Secret Evidence Used Against Me? (On Extrinsic Evidence) [Updated]

Where immigration officers have extrinsic evidence particular to an applicant, and that applicant is unaware that the immigration officer has that evidence, then procedural fairness requires that immigration officers disclose this evidence to the applicant.
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Addressing Newfoundland Nurses

On December 15, 2011 the Supreme Court of Canada (“Supreme Court“) issues its decision in Newfoundland and Labrador Nurses’ Union v. Newfoundland and Labrador (Treasury Board), 2011 SCC 62, [2011] 3 SCR 708 (“Newfounland Nurses“).

In Newfoundland Nurses, the Supreme Court essentially abolished “adequacy of reasons” as a stand-alone ground for judicial review.  Rather, the Supreme Court stated that an officer’s reasons must be read together with the outcome and serve the purpose of showing whether the result falls within a range of possible outcomes.  The Supreme Court further stated that (citations removed for ease of reading):

Reasons may not include all the arguments, statutory provisions, jurisprudence or other details the reviewing judge would have preferred, but that does not impugn the validity of either the reasons or the result under a reasonableness analysis. A decision-maker is not required to make an explicit finding on each constituent element, however subordinate, leading to its final conclusion. In other words, if the reasons allow the reviewing court to understand why the tribunal made its decision and permit it to determine whether the conclusion is within the range of acceptable outcomes, the Dunsmuir criteria are met.

The fact that there may be an alternative interpretation of the agreement to that provided by the arbitrator does not inevitably lead to the conclusion that the arbitrator’s decision should be set aside if the decision itself is in the realm of reasonable outcomes. Reviewing judges should pay “respectful attention” to the decision-maker’s reasons, and be cautious about substituting their own view of the proper outcome by designating certain omissions in the reasons to be fateful.

As one immigration lawyer put it, the Department of Justice (the “DOJ“) has since argued that under the Newfoundland Nurses reasonableness standard the Federal Court must uphold a tribunal’s decision as long as it falls within the most extremely close to unreasonable range of possibilities that the most extreme officer dictates.  In one case of mine, the DOJ even argued that there could basically be no reasons so long as the Federal Court thought that the decision was a possibly correct one that the tribunal could reach.  But is this really the case?

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Staying Removal at Federal Court

The Federal Court of Canada can provide interlocutory stays, including staying removal.

There is a three-stage test to be applied when considering an application for an interlocutory injunction.

A court must determine that there is a serious issue or question to be tried, that the applicant would suffer irreparable harm if the injunction were to be refused, and that the balance of convenience (assessed by examining which of the parties will suffer the greater harm from granting or refusing the injunction) rests with the applicant.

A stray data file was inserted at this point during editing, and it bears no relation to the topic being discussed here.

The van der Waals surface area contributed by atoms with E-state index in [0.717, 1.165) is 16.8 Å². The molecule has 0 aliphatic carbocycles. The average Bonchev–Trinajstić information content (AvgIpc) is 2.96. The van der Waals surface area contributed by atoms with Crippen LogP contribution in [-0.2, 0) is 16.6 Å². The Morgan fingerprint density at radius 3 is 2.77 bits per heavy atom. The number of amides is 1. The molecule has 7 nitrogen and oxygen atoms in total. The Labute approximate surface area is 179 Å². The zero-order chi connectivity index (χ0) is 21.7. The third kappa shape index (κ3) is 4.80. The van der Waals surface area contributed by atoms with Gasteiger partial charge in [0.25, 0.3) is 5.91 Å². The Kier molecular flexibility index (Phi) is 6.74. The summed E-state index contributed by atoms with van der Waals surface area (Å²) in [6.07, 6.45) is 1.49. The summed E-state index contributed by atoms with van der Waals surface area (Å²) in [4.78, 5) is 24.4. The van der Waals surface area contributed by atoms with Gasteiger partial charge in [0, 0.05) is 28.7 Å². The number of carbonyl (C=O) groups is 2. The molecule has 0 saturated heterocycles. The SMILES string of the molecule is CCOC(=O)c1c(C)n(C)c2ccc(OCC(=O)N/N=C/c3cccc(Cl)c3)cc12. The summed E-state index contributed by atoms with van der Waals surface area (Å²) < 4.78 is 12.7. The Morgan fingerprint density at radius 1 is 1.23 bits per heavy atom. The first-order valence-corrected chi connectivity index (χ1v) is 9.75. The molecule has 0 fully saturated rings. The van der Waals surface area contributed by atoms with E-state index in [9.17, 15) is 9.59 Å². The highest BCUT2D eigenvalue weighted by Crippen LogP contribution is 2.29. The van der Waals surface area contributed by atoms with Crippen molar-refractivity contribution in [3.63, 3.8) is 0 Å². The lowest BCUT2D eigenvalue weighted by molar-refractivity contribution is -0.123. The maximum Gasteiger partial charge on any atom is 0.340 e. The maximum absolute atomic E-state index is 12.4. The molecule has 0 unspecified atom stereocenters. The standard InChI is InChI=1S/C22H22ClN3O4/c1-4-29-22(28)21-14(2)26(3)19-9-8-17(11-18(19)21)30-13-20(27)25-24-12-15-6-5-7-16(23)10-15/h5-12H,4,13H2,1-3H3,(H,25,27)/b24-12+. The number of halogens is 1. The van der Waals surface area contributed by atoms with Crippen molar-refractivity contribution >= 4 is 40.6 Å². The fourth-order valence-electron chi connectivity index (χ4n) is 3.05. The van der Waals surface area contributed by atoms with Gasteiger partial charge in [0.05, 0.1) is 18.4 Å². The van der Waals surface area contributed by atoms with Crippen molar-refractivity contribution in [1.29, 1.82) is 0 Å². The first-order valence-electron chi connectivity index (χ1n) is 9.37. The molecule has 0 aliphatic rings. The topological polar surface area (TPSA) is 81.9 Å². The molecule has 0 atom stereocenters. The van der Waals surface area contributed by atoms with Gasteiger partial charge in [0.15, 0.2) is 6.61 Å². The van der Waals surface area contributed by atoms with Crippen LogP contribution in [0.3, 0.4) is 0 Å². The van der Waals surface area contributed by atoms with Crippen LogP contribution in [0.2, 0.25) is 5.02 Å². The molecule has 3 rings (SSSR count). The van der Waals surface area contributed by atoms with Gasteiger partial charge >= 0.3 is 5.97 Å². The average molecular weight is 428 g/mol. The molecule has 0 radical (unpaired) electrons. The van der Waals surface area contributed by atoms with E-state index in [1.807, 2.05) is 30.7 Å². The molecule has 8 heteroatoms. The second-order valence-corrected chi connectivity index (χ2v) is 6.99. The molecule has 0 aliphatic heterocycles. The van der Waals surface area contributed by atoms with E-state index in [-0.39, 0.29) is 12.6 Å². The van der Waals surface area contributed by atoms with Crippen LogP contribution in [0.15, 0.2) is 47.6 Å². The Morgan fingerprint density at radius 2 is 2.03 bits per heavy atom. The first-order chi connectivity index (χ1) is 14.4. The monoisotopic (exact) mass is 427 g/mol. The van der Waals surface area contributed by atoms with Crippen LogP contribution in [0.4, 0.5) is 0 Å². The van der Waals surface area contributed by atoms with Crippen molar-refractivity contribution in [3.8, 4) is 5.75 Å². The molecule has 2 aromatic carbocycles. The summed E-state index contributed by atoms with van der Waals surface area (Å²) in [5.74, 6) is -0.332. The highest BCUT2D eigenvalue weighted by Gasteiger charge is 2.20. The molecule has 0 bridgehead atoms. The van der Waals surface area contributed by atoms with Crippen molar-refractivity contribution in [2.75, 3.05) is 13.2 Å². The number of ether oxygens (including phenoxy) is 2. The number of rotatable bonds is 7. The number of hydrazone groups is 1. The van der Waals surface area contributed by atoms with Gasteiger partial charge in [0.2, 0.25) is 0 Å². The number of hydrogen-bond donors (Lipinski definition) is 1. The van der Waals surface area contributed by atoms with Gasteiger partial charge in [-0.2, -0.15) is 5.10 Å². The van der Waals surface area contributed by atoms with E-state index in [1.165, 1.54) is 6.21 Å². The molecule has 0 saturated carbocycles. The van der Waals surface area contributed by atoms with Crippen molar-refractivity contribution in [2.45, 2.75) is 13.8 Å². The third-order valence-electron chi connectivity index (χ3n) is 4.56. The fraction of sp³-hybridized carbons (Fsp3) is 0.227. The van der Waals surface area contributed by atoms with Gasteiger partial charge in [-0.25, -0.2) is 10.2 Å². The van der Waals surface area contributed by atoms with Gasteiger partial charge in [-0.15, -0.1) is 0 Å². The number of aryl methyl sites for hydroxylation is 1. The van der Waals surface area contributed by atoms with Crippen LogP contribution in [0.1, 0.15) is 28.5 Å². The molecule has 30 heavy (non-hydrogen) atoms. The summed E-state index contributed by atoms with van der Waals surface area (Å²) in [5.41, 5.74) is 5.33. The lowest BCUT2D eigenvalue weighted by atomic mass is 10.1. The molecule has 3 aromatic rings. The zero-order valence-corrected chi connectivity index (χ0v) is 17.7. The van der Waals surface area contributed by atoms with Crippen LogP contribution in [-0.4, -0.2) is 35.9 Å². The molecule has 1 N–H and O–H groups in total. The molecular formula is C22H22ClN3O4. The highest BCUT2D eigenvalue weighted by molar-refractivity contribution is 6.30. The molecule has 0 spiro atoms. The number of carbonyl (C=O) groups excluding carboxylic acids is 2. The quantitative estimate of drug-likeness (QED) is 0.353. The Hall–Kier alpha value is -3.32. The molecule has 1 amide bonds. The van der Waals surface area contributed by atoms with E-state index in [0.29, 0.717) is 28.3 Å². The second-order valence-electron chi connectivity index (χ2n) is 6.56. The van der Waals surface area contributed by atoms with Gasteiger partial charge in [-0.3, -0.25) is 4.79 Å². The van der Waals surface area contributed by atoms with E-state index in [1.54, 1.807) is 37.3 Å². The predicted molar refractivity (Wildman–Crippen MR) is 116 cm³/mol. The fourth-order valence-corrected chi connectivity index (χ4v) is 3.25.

As well, it is important to note that a stay of removal is an equitable remedy that is typically only available to an individual who has not committed an inequity.

Irreparable Harm

The Supreme Court of Canada describes ‘irreparable harm’ as follow:

“Irreparable” refers to the nature of the harm suffered rather than its magnitude.  It is harm which either cannot be quantified in monetary terms or which cannot be cured, usually because one party cannot collect damages from the other.

In other words, harm which can be avoided, or if unavoidable can be cured, is not irreparable harm.

Irreparable harm is often the deciding factor in an interlocutory motion.  In British Columbia Civil Liberties Association v. Canada (Citizenship and Immigration), for example, the Federal Court found that there was no irreparable harm for Canadian citizens facing loss of their citizenship. The reason for this was because there was (and as of writing is) currently a consolidated Federal Court proceeding through which anyone who files an Application for Leave to Commence Judicial Review will receive an automatic stay.  As Justice Zinn noted:

Here, as the Moving Parties admit, the harm to anyone in receipt of a Notice of Intent to Revoke Citizenship is avoidable. They need merely file an application to this Court for leave and judicial review of that revocation notice and they are granted an automatic stay. To date, many have done so.

If now or in the future there are persons in receipt of a Notice of Intent to Revoke Citizenship who through ignorance or lack of resources fail to challenge that decision in this Court, does that change the harm from an avoidable one to an unavoidable one? I think not.



Mootness

The doctrine of mootness is an aspect of a general policy that a court may decline to decide a case which raises merely a hypothetical or abstract question. It applies when the decision of a court will not have the effect of resolving a live controversy which affects or may affect the rights of the parties.
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Asking the Embassy to Re-Consider an Application

Once a decision has been rendered in relation to an application for a humanitarian and compassionate exemption, is the ability of the decision-maker to reopen or reconsider the application on the basis of further evidence provided by an applicant limited by the doctrine of functus officio?
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